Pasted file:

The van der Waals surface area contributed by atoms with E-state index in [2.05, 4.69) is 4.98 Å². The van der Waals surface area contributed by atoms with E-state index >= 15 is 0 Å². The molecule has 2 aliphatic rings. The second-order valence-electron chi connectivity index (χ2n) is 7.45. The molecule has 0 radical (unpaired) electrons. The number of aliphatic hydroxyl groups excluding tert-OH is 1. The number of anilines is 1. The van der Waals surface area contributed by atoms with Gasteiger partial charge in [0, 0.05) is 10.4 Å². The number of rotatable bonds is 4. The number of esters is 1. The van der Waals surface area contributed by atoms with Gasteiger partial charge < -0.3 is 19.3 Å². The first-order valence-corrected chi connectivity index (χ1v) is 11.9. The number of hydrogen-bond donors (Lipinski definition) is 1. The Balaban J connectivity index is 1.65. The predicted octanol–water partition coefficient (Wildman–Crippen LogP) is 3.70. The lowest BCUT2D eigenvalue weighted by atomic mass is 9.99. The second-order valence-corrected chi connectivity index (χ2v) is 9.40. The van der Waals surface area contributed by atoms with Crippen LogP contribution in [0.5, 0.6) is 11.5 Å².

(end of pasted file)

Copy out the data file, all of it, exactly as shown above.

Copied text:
The van der Waals surface area contributed by atoms with E-state index in [2.05, 4.69) is 4.98 Å². The van der Waals surface area contributed by atoms with E-state index >= 15 is 0 Å². The molecule has 2 aliphatic rings. The second-order valence-electron chi connectivity index (χ2n) is 7.45. The molecule has 0 radical (unpaired) electrons. The number of aliphatic hydroxyl groups excluding tert-OH is 1. The number of anilines is 1. The van der Waals surface area contributed by atoms with Gasteiger partial charge in [0, 0.05) is 10.4 Å². The number of rotatable bonds is 4. The number of esters is 1. The van der Waals surface area contributed by atoms with Gasteiger partial charge < -0.3 is 19.3 Å². The first-order valence-corrected chi connectivity index (χ1v) is 11.9. The number of hydrogen-bond donors (Lipinski definition) is 1. The Balaban J connectivity index is 1.65. The predicted octanol–water partition coefficient (Wildman–Crippen LogP) is 3.70. The lowest BCUT2D eigenvalue weighted by atomic mass is 9.99. The second-order valence-corrected chi connectivity index (χ2v) is 9.40. The van der Waals surface area contributed by atoms with Crippen LogP contribution in [0.5, 0.6) is 11.5 Å².